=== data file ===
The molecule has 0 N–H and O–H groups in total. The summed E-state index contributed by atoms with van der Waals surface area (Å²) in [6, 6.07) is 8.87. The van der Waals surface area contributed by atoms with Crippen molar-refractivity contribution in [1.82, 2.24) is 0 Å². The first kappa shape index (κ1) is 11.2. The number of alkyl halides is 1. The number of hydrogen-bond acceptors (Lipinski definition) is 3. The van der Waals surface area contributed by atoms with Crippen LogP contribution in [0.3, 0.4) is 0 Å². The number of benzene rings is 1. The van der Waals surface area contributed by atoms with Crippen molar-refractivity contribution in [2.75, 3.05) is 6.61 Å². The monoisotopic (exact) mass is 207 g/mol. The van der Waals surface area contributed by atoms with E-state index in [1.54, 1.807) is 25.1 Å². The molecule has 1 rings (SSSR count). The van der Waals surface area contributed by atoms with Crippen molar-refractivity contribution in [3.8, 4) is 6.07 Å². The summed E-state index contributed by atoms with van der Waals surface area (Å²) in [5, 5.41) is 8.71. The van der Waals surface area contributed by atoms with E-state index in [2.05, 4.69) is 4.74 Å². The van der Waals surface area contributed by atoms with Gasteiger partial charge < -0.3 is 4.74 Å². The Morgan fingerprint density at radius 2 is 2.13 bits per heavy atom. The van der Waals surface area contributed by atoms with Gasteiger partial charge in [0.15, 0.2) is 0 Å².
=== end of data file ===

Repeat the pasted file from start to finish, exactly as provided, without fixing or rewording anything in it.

The molecule has 0 N–H and O–H groups in total. The summed E-state index contributed by atoms with van der Waals surface area (Å²) in [6, 6.07) is 8.87. The van der Waals surface area contributed by atoms with Crippen molar-refractivity contribution in [1.82, 2.24) is 0 Å². The first kappa shape index (κ1) is 11.2. The number of alkyl halides is 1. The number of hydrogen-bond acceptors (Lipinski definition) is 3. The van der Waals surface area contributed by atoms with Crippen LogP contribution in [0.3, 0.4) is 0 Å². The number of benzene rings is 1. The van der Waals surface area contributed by atoms with Crippen molar-refractivity contribution in [2.75, 3.05) is 6.61 Å². The monoisotopic (exact) mass is 207 g/mol. The van der Waals surface area contributed by atoms with E-state index in [1.54, 1.807) is 25.1 Å². The molecule has 1 rings (SSSR count). The van der Waals surface area contributed by atoms with Crippen molar-refractivity contribution in [3.8, 4) is 6.07 Å². The summed E-state index contributed by atoms with van der Waals surface area (Å²) in [5, 5.41) is 8.71. The van der Waals surface area contributed by atoms with E-state index in [2.05, 4.69) is 4.74 Å². The van der Waals surface area contributed by atoms with Gasteiger partial charge < -0.3 is 4.74 Å². The Morgan fingerprint density at radius 2 is 2.13 bits per heavy atom. The van der Waals surface area contributed by atoms with Gasteiger partial charge in [0.15, 0.2) is 0 Å².